Visiting the “Castle of Light” during the darkest month of the year: An adventure to the National Library of Latvia

Castle of Light

You may splinter us,
you may break us
We’ll reach the horizon,
where the sun rises!

from Broken Pines by Rainis

by Jaclyn Tilks

It is November in Riga and the cold and greyness that surrounds us is oppressive.  The transition from fall to winter is bleak here.  Not only is the light leaving us earlier in the evening, but the sun is also beginning to wake up later and later each morning.  Many visitors plan to come for Jāņi, the Summer Solstice, in order to experience the midnight sun, but Latvia also has a lot to offer in the colder months.  In addition to its beautiful parks and charming city streets, Riga has a lot to offer indoors, as well. From museums to shopping to the Latvian National Opera, the city is inspired and full of energy. 

So while it may be grey outside, at the National Library of Latvia, also known as the Castle of Light, the world feels bright.  Inspired by the play Glass Mountain by poet Rainis and Castle of Light by poet Auseklis, this Library is a building to experience from the inside out.  Outside, the lights from Old Riga reflect off of the Daugava River and up the glass panes that make up the building, making the city and the books come alive.  When standing in front, you are joined by an oversized statue of poet Rainis, barefoot, and currently sporting a scarf for the coming winter.  I am both intrigued by the man’s stoic face and amused by his bare feet.  To me, this statue nods to the music and poetry that are central to Latvia’s culture and also to its people’s connection to nature.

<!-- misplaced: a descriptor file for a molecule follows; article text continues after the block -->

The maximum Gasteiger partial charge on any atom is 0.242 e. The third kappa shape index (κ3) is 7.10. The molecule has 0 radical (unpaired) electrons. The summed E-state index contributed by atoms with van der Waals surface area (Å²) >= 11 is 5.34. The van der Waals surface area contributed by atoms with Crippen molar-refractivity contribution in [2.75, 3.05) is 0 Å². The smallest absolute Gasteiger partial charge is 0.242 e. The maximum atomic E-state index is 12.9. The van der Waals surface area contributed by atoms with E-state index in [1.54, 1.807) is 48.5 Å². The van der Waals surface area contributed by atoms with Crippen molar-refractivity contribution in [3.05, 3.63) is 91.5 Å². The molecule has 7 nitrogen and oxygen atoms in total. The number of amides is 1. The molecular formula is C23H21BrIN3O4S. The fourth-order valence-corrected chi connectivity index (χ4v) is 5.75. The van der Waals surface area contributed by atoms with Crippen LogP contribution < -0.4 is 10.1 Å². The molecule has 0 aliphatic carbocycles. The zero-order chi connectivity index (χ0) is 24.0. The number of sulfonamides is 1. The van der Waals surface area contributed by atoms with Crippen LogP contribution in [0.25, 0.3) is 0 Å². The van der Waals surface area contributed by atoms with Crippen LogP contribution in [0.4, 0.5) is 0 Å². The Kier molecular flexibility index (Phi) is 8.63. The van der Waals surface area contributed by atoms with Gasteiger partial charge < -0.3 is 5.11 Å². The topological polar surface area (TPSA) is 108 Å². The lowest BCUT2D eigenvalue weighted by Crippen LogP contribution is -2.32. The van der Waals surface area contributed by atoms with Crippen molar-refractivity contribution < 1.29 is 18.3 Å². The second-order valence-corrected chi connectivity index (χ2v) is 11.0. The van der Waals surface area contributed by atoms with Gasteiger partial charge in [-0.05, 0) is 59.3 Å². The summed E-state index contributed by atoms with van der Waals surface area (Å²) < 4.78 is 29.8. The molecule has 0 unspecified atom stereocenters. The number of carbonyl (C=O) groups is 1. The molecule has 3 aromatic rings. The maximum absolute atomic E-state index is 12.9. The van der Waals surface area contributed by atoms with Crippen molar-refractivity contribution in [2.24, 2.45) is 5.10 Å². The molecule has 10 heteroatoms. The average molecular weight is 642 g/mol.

Back inside, that feeling of grandness overwhelms.  The open floor plan allows one to experience the breadth of the building and the scope of its contents, simply by glancing upwards into the exposed floors and glass elevator. According to, the building is made up of 8 levels and boasts space to hold “up to 8 million units of printed materials with 350,000 books provided for free access [that] its size of 40,455 square meters allows [while] simultaneously serving 1,000 visitors.”  In addition to the collections of books, the library holds a restaurant, bookshop, exhibition halls, a book museum and a hall that holds 462 seats. 

This building was a dream come true for renowned architect Gunnar Birkets, a Latvian-born expat, who lived in the US until he passed away in 2017 at the age of 92.  The first sketches were completed back in 1989, but it wasn’t until 2008 that work began, with the final product being unveiled in 2014.  Birkets won many awards, including the Arnold W. Brunner Memorial Prize in Architecture from the American Institute of Arts and Letters in 1981.  He left a long list of buildings to his credit, including the Federal Reserve Bank of Minneapolis (1980), the American Embassy at Caracas (1992) and served as chief designer on the Dhahran Air Terminal in eastern Saudi Arabia.  He lived in Michigan for many years of his adult life, but most recently resided in Needham, MA, where he died.